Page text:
Was more referring to what deqx does for the speaker drivers before the parametric room eq is utilised Selden ie the time alignment/phase correction . Agree certainly about the audyssey room eq advantage - its very nice that xt32 incorporates for the bass what used to require a separate sub box smile.gif
Ime very interested in how the TACT systems FIR filters go in the new emotiva xmc1

edit ; found this interesting ;explains how the deqx uses FIR but only for the speakers it seems ; different strategy and not practicable for many speakers it seems ..
http://www.whatsbestforum.com/showthread.php?1552-New-DEQX-HDP-3-Express
Edited by cwt - 10/10/12 at 10:14pm
post #3083 of 4252
Quote:
Originally Posted by Webmonkey View Post

How many of you Integra 80.3 owners considered buying something like a NAD M15 HD2 or the basic Anthem processor instead?

I have not heard the NAD, but I agree with other posters that XT/32 is a significant advance over plain XT. I seriously doubt that the the NAD would outperform an 80.3, except perhaps via the analg inputs. But, again, I have not heard it.

I have much listening experience with the Anthem D2V, since several friends own one. I see and hear no advantage to it. It is very good, but several of us do not think it justifies the extra $$$. Another Integra owner and I would not even want an Anthem in an even swap, if we were forced to live with it. Again, performance via the analog inputs might be better, but I do not need or want that. Probably only people who still play a significant amount of vinyl do. Even so, that difference may be rather small. Having just packed many, many boxes of vinyl for my move to a new home, I am reconsidering whether to hold onto the thousands of Lp's I have. Likely, I will never listen to them again. I do not think vinyl compares to hi Rez Mch for music. But, in this crazy world of audio and the undisciplined worship of individual preferences, some think vinyl is the cat's meow. Ditto for this or that set of sonic signatures on CD playback, which is also of no interest to me.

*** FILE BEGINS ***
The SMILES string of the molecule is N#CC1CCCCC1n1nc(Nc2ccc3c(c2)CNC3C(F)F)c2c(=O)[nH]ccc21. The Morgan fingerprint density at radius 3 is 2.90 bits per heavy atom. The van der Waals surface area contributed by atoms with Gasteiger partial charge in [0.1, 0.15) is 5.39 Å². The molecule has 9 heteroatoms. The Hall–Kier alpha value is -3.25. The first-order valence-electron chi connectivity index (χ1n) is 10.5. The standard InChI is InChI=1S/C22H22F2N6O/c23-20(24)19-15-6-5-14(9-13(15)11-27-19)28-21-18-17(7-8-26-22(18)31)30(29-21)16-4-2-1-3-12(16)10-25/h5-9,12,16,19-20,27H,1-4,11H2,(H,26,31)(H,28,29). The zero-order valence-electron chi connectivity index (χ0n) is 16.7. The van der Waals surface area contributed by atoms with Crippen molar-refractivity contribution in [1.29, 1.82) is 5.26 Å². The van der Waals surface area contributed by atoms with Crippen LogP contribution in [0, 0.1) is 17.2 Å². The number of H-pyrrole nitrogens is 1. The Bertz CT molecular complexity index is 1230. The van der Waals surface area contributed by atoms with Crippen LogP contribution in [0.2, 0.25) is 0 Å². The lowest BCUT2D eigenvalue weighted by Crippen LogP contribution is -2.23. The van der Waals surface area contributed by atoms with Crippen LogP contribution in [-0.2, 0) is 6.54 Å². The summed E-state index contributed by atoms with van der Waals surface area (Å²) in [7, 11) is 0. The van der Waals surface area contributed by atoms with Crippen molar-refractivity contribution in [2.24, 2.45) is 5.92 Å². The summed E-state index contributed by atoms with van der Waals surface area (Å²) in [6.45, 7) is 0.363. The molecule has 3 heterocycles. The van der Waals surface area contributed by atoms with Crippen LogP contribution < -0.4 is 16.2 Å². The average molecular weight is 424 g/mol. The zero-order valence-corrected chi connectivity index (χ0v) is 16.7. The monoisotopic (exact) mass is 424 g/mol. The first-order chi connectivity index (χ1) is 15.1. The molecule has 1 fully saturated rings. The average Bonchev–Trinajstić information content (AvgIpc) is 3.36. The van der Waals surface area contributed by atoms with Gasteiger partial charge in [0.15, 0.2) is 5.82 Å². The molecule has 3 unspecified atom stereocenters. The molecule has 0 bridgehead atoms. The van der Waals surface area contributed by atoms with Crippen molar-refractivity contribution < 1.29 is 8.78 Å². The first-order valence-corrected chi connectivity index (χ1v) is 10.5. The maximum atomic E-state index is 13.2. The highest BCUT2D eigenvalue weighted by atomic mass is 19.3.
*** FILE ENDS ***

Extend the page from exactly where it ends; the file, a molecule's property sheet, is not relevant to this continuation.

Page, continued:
In any case, I totally agree with Kal, as I usually do. Like he, I am primairily a Mch music lstener, and I am quite satisfied with my Integra. I hear no qualitative difference between music and movies, though hi rez music is often at a higher resolution and is, therefore, somewhat purer sounding than typical 48k Blu-rays. They both sound terrific, though, and I am a very critical listener who uses the standard of live classical concerts as my reference. Generally, a similar live reference standard does not exist for movie sound. So, it is pure individual preference without a live reference, which us not a meaningful, universal distinction, in my view.

I am sure that there are somewhat better sounding prepros against the tough standard of live performance at much, much higher price points, but, mostly, they lack the sophistication of Audyssey XT/32, expecally when upgraded to Audyssey Pro. Therefore, they require a better, more ideal room as a starting point. Even, so, I think the Integra with a Pro calibration cannot be beaten by much, certainly not by the ones you mentioned. But, definitive, comparative listening evaluations are very tough to find. Kal in Stereophile probably has the best comparative listening experience out there. He rates a few prepros higher than the Integra, but he still uses one in one of his homes. That says a lot, I think.
post #3084 of 4252
I will be ordering my Integra DHC-80.3 along with the Integra DTA-70.1 and Integra DBS-50.3 and will bel using XLR hook-ups. I'm getting my 80.3 for $2,550.00, DTA for $1,700.00 and my DBS for $700.00.

I was opting for the DTR-80.3 but heard going to a seperate amp will add better depth and articulation to my surround sound experience.

Peace to all.
post #3085 of 4252
Hello everyone. I will be placing an order for the Integra DHC-80.3, Integra DTA-70.1 and the Integra DBS-50.3. I'm getting the DHC for $2,550.00, DTA for $1,700.00 and the DBS for $700.00. I will be using XLR hook-ups.

I hope I made the right choices.


Peace to all.
post #3086 of 4252
Quote:
Originally Posted by Cigarjohn47 View Post